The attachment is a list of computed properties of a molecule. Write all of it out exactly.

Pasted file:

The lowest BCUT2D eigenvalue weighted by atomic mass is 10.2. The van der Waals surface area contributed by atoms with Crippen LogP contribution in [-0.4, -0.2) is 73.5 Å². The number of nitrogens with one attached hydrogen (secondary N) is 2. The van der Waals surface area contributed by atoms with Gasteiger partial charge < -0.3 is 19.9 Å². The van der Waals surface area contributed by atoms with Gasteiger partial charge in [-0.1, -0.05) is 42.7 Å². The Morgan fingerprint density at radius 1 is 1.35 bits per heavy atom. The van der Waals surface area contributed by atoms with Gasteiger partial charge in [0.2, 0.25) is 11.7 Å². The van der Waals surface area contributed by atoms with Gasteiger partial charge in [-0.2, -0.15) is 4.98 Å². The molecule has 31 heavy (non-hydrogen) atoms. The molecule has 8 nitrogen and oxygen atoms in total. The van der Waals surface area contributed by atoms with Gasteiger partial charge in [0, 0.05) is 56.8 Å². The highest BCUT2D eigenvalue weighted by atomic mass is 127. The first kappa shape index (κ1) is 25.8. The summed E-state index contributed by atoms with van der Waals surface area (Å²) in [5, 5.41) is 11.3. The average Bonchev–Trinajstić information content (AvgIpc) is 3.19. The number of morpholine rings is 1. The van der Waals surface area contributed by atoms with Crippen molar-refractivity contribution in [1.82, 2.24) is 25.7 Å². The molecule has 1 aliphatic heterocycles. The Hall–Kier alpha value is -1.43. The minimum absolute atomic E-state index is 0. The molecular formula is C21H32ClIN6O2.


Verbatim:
The lowest BCUT2D eigenvalue weighted by atomic mass is 10.2. The van der Waals surface area contributed by atoms with Crippen LogP contribution in [-0.4, -0.2) is 73.5 Å². The number of nitrogens with one attached hydrogen (secondary N) is 2. The van der Waals surface area contributed by atoms with Gasteiger partial charge < -0.3 is 19.9 Å². The van der Waals surface area contributed by atoms with Gasteiger partial charge in [-0.1, -0.05) is 42.7 Å². The Morgan fingerprint density at radius 1 is 1.35 bits per heavy atom. The van der Waals surface area contributed by atoms with Gasteiger partial charge in [0.2, 0.25) is 11.7 Å². The van der Waals surface area contributed by atoms with Gasteiger partial charge in [-0.2, -0.15) is 4.98 Å². The molecule has 31 heavy (non-hydrogen) atoms. The molecule has 8 nitrogen and oxygen atoms in total. The van der Waals surface area contributed by atoms with Gasteiger partial charge in [0, 0.05) is 56.8 Å². The highest BCUT2D eigenvalue weighted by atomic mass is 127. The first kappa shape index (κ1) is 25.8. The summed E-state index contributed by atoms with van der Waals surface area (Å²) in [5, 5.41) is 11.3. The average Bonchev–Trinajstić information content (AvgIpc) is 3.19. The number of morpholine rings is 1. The van der Waals surface area contributed by atoms with Crippen molar-refractivity contribution in [1.82, 2.24) is 25.7 Å². The molecule has 1 aliphatic heterocycles. The Hall–Kier alpha value is -1.43. The minimum absolute atomic E-state index is 0. The molecular formula is C21H32ClIN6O2.